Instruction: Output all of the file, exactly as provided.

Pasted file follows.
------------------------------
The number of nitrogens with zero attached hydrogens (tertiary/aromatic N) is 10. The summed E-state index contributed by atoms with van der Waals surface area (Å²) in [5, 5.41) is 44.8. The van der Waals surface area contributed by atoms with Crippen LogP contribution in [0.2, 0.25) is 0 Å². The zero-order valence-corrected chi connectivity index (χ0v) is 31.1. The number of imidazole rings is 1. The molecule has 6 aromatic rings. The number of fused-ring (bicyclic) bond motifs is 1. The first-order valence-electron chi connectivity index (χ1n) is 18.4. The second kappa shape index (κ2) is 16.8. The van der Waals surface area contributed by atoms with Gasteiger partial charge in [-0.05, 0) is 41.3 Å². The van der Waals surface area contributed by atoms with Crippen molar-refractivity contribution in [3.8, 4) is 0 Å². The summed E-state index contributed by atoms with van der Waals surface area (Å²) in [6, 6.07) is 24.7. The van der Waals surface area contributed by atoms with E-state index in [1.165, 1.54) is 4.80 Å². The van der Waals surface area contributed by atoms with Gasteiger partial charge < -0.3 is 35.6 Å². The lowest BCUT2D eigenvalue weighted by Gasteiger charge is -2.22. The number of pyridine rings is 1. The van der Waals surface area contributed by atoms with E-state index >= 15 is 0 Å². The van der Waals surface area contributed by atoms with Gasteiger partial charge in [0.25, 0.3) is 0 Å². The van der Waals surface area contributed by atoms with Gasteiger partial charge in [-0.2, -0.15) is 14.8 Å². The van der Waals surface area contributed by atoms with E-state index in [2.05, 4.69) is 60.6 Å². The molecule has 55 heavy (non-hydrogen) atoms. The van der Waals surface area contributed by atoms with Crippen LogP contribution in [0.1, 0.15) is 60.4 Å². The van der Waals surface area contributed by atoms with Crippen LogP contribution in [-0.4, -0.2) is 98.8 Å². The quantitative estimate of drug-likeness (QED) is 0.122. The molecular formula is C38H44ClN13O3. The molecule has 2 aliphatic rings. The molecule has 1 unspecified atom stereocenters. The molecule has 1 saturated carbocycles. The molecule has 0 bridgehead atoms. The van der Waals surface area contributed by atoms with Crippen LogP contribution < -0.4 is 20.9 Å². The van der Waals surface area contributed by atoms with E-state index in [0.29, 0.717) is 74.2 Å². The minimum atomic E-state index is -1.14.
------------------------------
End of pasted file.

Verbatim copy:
The number of nitrogens with zero attached hydrogens (tertiary/aromatic N) is 10. The summed E-state index contributed by atoms with van der Waals surface area (Å²) in [5, 5.41) is 44.8. The van der Waals surface area contributed by atoms with Crippen LogP contribution in [0.2, 0.25) is 0 Å². The zero-order valence-corrected chi connectivity index (χ0v) is 31.1. The number of imidazole rings is 1. The molecule has 6 aromatic rings. The number of fused-ring (bicyclic) bond motifs is 1. The first-order valence-electron chi connectivity index (χ1n) is 18.4. The second kappa shape index (κ2) is 16.8. The van der Waals surface area contributed by atoms with Gasteiger partial charge in [-0.05, 0) is 41.3 Å². The van der Waals surface area contributed by atoms with Crippen molar-refractivity contribution in [3.8, 4) is 0 Å². The summed E-state index contributed by atoms with van der Waals surface area (Å²) in [6, 6.07) is 24.7. The van der Waals surface area contributed by atoms with E-state index in [1.165, 1.54) is 4.80 Å². The van der Waals surface area contributed by atoms with Gasteiger partial charge < -0.3 is 35.6 Å². The lowest BCUT2D eigenvalue weighted by Gasteiger charge is -2.22. The number of pyridine rings is 1. The van der Waals surface area contributed by atoms with E-state index >= 15 is 0 Å². The van der Waals surface area contributed by atoms with Gasteiger partial charge in [0.25, 0.3) is 0 Å². The van der Waals surface area contributed by atoms with Gasteiger partial charge in [-0.2, -0.15) is 14.8 Å². The van der Waals surface area contributed by atoms with E-state index in [2.05, 4.69) is 60.6 Å². The molecule has 55 heavy (non-hydrogen) atoms. The van der Waals surface area contributed by atoms with Crippen LogP contribution in [0.1, 0.15) is 60.4 Å². The van der Waals surface area contributed by atoms with Crippen LogP contribution in [-0.4, -0.2) is 98.8 Å². The quantitative estimate of drug-likeness (QED) is 0.122. The molecular formula is C38H44ClN13O3. The molecule has 2 aliphatic rings. The molecule has 1 unspecified atom stereocenters. The molecule has 1 saturated carbocycles. The molecule has 0 bridgehead atoms. The van der Waals surface area contributed by atoms with Crippen LogP contribution < -0.4 is 20.9 Å². The van der Waals surface area contributed by atoms with E-state index in [0.29, 0.717) is 74.2 Å². The minimum atomic E-state index is -1.14.